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Monday, 1 March 2010

Riddled with Errors

cover Colin McGuire’s collection of poems and prose pieces, Riddled with Errors, is exactly the kind of book I would have expected him to produce. I’ve been following his blog, Notes from a Glaswegian Immaturity, for some time and I have become quite taken with his no frills approach to writing. It’s a very Glaswegian attitude. We expect people to take us as they find us even if they happen to find us lying in the gutter staring at the stars (to misquote Wilde).

These are Scottish poems both in attitude and language. A number of them use colloquialisms and slang expressions along with non-standard spellings of English words. Without a doubt non-Scots will struggle with some of his expressions. The same goes for the aggressive language. The first poem I read by McGuire, and one that’s included in this collection, was this one:


‘Yir a wee puke'

That's whit ma Granny
used to say tae me.

'Yir a wee puke'

And, ah think whit she meant was,
ah was a wee bit soft in the heed,
a wee bit sensitive and dependant,
a mammies boy like, daft wae it tae.

'Yir mammy and daddy,
see only the Angel's Halo
above your heed, Boy.'

She didn't mean it nasty.
Maybe she was a bit jealous.
Bit she meant it in a way
that was just a wee observation.

'That boy, he's as saft
as a Caramel Sundae.'

Ma gran used to make
pancakes every Saturday.
A large tray of them,
and ah wid watch her make
the mix up, wae eggs
and flour and sugar,
then she'd spoon some out
and pour it ontae the hot pan,
in a wee cirlce it wid form,
and it wid cook,
then she wid flip it over
and it would be all golden broon.
And she'd do that and make about 30
pancakes, fir the whole family
to eat wae thur tea or coffee.

And ah wid just stand beside her,
and watch the pancakes being made.
And ah wid smell them like a wee prayer.
The sweet baked smell clung tae my 

And ah loved that,
watching her make the pancakes,
wee circular pancakes,
wee, saft halos
that we all ate.

Whose grandmother calls their grandson “a wee puke”? Well this one and I dare say if this wasn’t McGuire’s own grandmother it was one he knew. Expressions like this need to be taken with a pinch of salt. It’s not the words you need to pay attention to; it’s the tone and the context. So, on an initial read it’ll be quite possible to misunderstand what McGuire is getting at but once you know what’s coming that shouldn’t be such a problem.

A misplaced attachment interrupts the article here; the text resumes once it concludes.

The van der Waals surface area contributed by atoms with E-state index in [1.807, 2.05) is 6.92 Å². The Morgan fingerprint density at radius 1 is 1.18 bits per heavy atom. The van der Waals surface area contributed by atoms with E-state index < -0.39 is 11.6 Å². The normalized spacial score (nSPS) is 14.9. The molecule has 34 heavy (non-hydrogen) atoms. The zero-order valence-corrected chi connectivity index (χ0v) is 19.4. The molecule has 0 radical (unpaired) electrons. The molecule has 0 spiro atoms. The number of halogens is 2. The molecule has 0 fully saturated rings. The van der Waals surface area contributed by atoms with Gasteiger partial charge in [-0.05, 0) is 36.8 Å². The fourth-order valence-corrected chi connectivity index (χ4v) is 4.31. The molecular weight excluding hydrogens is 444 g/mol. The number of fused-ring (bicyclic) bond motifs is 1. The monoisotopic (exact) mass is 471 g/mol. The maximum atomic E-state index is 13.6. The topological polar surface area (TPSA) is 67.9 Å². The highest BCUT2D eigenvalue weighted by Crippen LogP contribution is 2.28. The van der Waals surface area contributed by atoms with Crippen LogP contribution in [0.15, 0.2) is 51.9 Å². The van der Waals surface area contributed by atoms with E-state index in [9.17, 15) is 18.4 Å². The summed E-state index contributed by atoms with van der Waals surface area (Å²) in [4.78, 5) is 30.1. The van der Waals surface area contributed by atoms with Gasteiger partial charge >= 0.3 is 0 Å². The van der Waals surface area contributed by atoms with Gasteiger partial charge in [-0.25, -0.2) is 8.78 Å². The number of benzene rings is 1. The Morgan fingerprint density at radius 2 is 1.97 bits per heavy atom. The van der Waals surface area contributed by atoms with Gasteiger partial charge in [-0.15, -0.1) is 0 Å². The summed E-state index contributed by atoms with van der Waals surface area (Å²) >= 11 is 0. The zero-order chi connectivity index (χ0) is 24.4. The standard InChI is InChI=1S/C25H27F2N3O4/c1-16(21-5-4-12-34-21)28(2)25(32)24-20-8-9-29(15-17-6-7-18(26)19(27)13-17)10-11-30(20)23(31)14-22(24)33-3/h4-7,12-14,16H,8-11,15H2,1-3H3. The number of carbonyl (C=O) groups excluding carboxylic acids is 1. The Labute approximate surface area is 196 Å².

I love the way the characters come to life instantaneously. All we need is that first line and to know who is speaking and she leaps fully formed off the page. I can picture her in her pinny, probably a wee, small woman with her sleeves Connolly rolled up and a “face like a badger’s bum” as Billy Connolly might well put it. But she’s still your granny. It’s an evocative piece. I especially like how he describes the pancakes – “saft halos” (soft halos) – and that says everything. The fact is all we’re talking about is some fried batter but as my American cousins rightly know it’s not just an emulsion of flour, egg, leavening, milk, oil, salt and sugar.

The language is rough. At times it can even appear like a foreign language as this excerpt from one of the prose pieces aptly demonstrates:

from Albion Street

A ran like fuck, sprintin back doon Alba Street, away hame. Leaving them aw behind. Couple ay thum chased us fir a bit, shouting, but my adrenlin was pumpin - a bolted faster than a dug. They burds will probly go away with the big cunts, and probly went tae the park. Pricks! Fuckin useless.

I went on hame tae build a few joints and watch the tele, which wiz pish, but I couldnay be fucked going tae Jo-Jo's now. Fuck getting hassled. They probably hink am a shite bag. But fuck thum. I fuckin HATE Glasga! It's filled wae fuckin drunks mentals jakies, and nae cunt gives a fuck aboot anycunt. A get hame, slamm the fuckin door, an jump intae ma room. i was out of breath and red in the face. i sat down and took a wee breather, clapst on ma bed, and started tae txt jo-jo and build a healthy joint, ma ma and da wir oot so i could smoke it in ma room as well. i txt jojo: 'cannae come round yet, go huckled by crowd a' fuckin’ luneballs. txt yee latur.' and a lay back and sparked up the joint, took a few meaty draws and relaxed bak intae the covers, and just as ah wiz smoking, ma big bra came intae the room, he wiz fucken rubbered oot his nut to, and he asks:

'uryegauntaethegemmewayusthemorra, Aldo?'

'Aye...' I says. 'Aye...amgauntaethegemmethemorra.'

And a lay back, let out a big exhale of smoke, relaxed man.

Having lived all of my life in Scotland I can attest to the accuracy of the language. The big problem is that although Scottish dictionaries exist in many cases there is no definitive spelling. Take the first person pronoun ‘I’. In this piece sometimes it’s represented by ‘a’ and other times by ‘ah’ or ‘I’. Sometimes the letter ‘g’ is dropped from present participles but not always. Sometimes he says ‘was’ but mostly it’s ‘wiz’ and so on. You could argue that this is just sloppy editing but since most of the spellings are phonetic the simple fact is that a single word can have several pronunciations and the more heated people get the more variety you’ll find. Personally I aim to be consistent and not try and reproduce the sounds too precisely. Kelman McGuire’s writing style at times tends to veer towards that of Irvine Welsh as opposed to James Kelman and will make life very hard for non-Scots.

This is where a poem like ‘Pancakes’ wins over ‘Albion Street’ because it only strives to evoke and not replicate. Thankfully not all of McGuire’s poetry requires a Ph.D in Scotticisms to get. For some a working knowledge of English will do just fine: